Fourth, there is one common, unmistakable thread running through all these institutions: the role of China. By virtue of being the main financier of the BRICS development bank and the AIIB, China’s role in this new financial architecture has been paramount. Alongside these institutions stands President Xi Jinping’s flagship project, the ambitious Belt and Road Initiative, envisioned to enhance connectivity and infrastructure development across Eurasia while also addressing the need for development in China’s western regions.
Mr Xi’s speech in Davos earlier this year would have put to rest any doubt that China harbours aspirations to play a leading role in geoeconomics as a provider of international “public goods”.
Finally, the Bretton Woods institutions have themselves come under heavy scrutiny in the Western societies from which they originate. Their controversial policies on austerity in Europe have elicited a visceral response from both the left and right, contributing in no small part to conditions that have given rise to anti-globalist populism in their own backyards.
While Asian societies would be well advised not to consider themselves immune to populism, it is nevertheless its present manifestations in the West that has generated internal pressures on these institutions and hastened concern that they should be addressed with urgency.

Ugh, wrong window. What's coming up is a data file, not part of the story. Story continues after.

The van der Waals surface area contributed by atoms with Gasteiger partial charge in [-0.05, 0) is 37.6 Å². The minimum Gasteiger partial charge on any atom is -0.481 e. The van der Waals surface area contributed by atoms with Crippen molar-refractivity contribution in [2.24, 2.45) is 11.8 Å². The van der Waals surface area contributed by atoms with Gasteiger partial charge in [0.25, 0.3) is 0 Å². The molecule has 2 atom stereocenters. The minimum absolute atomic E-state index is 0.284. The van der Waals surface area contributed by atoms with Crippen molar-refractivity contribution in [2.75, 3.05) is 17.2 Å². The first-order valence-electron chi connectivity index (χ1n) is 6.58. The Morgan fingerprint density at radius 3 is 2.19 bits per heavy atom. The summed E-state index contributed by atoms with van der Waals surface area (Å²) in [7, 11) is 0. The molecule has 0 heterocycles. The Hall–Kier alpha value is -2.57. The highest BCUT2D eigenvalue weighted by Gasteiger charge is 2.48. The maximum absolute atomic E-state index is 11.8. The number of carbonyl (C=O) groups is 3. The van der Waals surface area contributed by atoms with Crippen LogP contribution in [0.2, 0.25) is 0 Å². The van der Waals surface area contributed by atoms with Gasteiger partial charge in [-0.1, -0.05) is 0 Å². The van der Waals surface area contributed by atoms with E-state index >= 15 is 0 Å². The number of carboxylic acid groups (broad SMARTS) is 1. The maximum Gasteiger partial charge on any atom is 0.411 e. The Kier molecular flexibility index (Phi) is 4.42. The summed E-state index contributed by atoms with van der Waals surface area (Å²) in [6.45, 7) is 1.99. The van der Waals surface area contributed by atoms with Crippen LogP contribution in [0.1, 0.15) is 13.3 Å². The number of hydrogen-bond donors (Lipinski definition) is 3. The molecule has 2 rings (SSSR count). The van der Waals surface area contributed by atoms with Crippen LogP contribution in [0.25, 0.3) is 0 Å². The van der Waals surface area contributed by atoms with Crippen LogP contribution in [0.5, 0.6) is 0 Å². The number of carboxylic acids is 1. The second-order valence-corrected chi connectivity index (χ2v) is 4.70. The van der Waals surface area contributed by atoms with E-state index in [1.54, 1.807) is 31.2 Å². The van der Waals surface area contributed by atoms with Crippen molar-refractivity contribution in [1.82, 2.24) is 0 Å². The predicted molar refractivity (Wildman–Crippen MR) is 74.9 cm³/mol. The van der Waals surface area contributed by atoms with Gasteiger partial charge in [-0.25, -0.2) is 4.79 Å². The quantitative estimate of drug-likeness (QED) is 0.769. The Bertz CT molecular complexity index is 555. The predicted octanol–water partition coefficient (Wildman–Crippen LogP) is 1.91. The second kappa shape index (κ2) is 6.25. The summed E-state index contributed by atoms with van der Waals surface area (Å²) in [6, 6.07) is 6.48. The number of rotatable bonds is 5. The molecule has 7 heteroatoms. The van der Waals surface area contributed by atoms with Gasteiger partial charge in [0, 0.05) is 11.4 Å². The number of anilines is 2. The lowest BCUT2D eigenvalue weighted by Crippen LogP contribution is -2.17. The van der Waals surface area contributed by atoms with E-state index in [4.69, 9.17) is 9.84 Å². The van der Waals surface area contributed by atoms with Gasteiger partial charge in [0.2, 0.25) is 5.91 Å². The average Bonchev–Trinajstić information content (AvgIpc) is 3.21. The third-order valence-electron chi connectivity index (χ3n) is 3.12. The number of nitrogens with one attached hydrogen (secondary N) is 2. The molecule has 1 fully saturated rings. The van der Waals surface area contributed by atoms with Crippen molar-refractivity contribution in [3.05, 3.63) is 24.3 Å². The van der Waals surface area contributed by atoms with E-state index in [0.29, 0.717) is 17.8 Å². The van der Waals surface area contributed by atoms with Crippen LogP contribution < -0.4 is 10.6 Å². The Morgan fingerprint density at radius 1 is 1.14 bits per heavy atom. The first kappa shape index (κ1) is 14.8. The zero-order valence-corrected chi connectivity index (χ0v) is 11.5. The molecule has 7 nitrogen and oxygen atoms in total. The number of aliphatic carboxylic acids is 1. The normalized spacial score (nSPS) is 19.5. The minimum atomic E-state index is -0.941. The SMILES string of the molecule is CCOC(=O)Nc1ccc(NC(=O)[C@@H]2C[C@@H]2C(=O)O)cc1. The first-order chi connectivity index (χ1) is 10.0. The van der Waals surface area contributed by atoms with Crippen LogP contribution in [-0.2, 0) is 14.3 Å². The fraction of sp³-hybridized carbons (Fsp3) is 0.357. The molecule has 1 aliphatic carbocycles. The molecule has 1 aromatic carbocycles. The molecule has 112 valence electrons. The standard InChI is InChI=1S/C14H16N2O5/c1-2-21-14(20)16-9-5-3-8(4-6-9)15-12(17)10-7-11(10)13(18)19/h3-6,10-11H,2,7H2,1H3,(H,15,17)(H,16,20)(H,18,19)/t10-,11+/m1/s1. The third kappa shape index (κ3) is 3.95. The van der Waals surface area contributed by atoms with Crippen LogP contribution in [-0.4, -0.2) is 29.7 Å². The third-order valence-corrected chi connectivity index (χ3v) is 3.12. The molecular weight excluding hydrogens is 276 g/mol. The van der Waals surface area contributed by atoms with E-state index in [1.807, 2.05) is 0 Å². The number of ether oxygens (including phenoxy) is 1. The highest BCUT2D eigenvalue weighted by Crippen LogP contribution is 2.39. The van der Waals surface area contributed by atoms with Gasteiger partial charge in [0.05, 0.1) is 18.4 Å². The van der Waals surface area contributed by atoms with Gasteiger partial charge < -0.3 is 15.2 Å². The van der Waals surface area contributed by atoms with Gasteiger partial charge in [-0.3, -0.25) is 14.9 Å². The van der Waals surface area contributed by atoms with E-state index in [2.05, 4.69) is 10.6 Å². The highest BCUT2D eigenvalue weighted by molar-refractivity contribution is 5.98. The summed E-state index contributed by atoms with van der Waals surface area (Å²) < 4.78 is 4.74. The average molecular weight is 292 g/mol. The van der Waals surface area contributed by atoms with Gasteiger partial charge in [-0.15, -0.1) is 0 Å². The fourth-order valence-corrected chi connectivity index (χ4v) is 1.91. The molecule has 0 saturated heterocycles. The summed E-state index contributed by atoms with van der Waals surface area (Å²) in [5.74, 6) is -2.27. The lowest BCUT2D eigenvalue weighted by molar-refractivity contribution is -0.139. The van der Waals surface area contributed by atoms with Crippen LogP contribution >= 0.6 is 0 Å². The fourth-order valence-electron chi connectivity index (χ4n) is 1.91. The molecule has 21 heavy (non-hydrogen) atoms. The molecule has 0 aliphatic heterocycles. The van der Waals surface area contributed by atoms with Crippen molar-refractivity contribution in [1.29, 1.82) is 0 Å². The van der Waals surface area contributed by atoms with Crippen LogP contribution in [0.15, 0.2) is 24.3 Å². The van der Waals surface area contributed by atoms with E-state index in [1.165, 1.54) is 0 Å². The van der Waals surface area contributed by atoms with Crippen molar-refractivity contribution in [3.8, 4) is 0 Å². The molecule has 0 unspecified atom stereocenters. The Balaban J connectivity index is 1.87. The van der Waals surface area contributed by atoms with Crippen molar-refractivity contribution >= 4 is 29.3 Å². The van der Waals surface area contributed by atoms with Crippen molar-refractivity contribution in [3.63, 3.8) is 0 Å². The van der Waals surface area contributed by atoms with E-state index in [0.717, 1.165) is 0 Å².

All this is not to say however, that these Bretton Woods alternatives are risk-free, or that they are bound to succeed. BRICS as an arrangement has faltered over the mixed economic performance of some of its members in recent times.
Moreover, many of these alternative institutions are, as yet, untested, given that most emerged after the global financial crisis. Indeed, they may yet prove ill-equipped in times of future crisis, or no more effective than the Bretton Woods institutions. In any case, it is more likely that these alternative institutions would work in tandem with the IMF and World Bank instead of replacing them.
Yet despite these uncertainties, the establishment of these institutions does mean that it is unlikely the World Bank or IMF will remain the primary ports of call in future storms, internal reforms of these institutions notwithstanding. With this diffusion of economic power and the emergence of these new institutions, the shape of the global financial architecture has changed. Correspondingly, the clout of the Bretton Woods institutions – and by extension America’s soft power reach – will diminish.
In fact, the historical coincidence of the rise of these new configurations of economic power, together with America’s inward turn and Europe’s continued malaise, suggests the emergence of a new multipolar order and a decentralised global architecture where the Bretton Woods institutions and regional institutions would complement each other in providing global “public goods”.
*Joseph Chinyong Liow is Dean and Professor of Comparative and International Politics at the S. Rajaratnam School of International Studies (RSIS), Nanyang Technological University, Singapore. An earlier version appeared in The Straits Times.